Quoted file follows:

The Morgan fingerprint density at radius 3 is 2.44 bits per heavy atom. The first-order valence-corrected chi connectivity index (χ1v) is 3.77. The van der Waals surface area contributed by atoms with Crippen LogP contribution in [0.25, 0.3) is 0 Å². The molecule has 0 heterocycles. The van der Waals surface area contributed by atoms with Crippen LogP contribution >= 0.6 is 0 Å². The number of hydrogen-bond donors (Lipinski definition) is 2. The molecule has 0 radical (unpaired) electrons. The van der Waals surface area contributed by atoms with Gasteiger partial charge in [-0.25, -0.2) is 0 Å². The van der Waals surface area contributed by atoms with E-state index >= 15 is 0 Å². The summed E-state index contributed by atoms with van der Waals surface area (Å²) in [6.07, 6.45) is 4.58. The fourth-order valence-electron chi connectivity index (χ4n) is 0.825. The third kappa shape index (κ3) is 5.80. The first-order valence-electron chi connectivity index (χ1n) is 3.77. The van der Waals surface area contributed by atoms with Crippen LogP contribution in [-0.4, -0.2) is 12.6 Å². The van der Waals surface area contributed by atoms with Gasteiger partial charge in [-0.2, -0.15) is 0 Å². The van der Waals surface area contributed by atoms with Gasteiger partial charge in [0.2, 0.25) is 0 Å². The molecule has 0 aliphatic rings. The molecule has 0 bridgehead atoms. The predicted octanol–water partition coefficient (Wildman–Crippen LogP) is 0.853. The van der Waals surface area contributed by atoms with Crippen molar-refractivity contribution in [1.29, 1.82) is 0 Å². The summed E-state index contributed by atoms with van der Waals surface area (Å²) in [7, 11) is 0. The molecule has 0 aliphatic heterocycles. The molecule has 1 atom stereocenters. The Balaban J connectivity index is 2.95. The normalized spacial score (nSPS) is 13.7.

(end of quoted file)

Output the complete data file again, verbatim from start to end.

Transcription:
The Morgan fingerprint density at radius 3 is 2.44 bits per heavy atom. The first-order valence-corrected chi connectivity index (χ1v) is 3.77. The van der Waals surface area contributed by atoms with Crippen LogP contribution in [0.25, 0.3) is 0 Å². The molecule has 0 heterocycles. The van der Waals surface area contributed by atoms with Crippen LogP contribution >= 0.6 is 0 Å². The number of hydrogen-bond donors (Lipinski definition) is 2. The molecule has 0 radical (unpaired) electrons. The van der Waals surface area contributed by atoms with Gasteiger partial charge in [-0.25, -0.2) is 0 Å². The van der Waals surface area contributed by atoms with E-state index >= 15 is 0 Å². The summed E-state index contributed by atoms with van der Waals surface area (Å²) in [6.07, 6.45) is 4.58. The fourth-order valence-electron chi connectivity index (χ4n) is 0.825. The third kappa shape index (κ3) is 5.80. The first-order valence-electron chi connectivity index (χ1n) is 3.77. The van der Waals surface area contributed by atoms with Crippen LogP contribution in [-0.4, -0.2) is 12.6 Å². The van der Waals surface area contributed by atoms with Gasteiger partial charge in [-0.2, -0.15) is 0 Å². The van der Waals surface area contributed by atoms with Gasteiger partial charge in [0.2, 0.25) is 0 Å². The molecule has 0 aliphatic rings. The molecule has 0 bridgehead atoms. The predicted octanol–water partition coefficient (Wildman–Crippen LogP) is 0.853. The van der Waals surface area contributed by atoms with Crippen molar-refractivity contribution in [1.29, 1.82) is 0 Å². The summed E-state index contributed by atoms with van der Waals surface area (Å²) in [7, 11) is 0. The molecule has 0 aliphatic heterocycles. The molecule has 1 atom stereocenters. The Balaban J connectivity index is 2.95. The normalized spacial score (nSPS) is 13.7.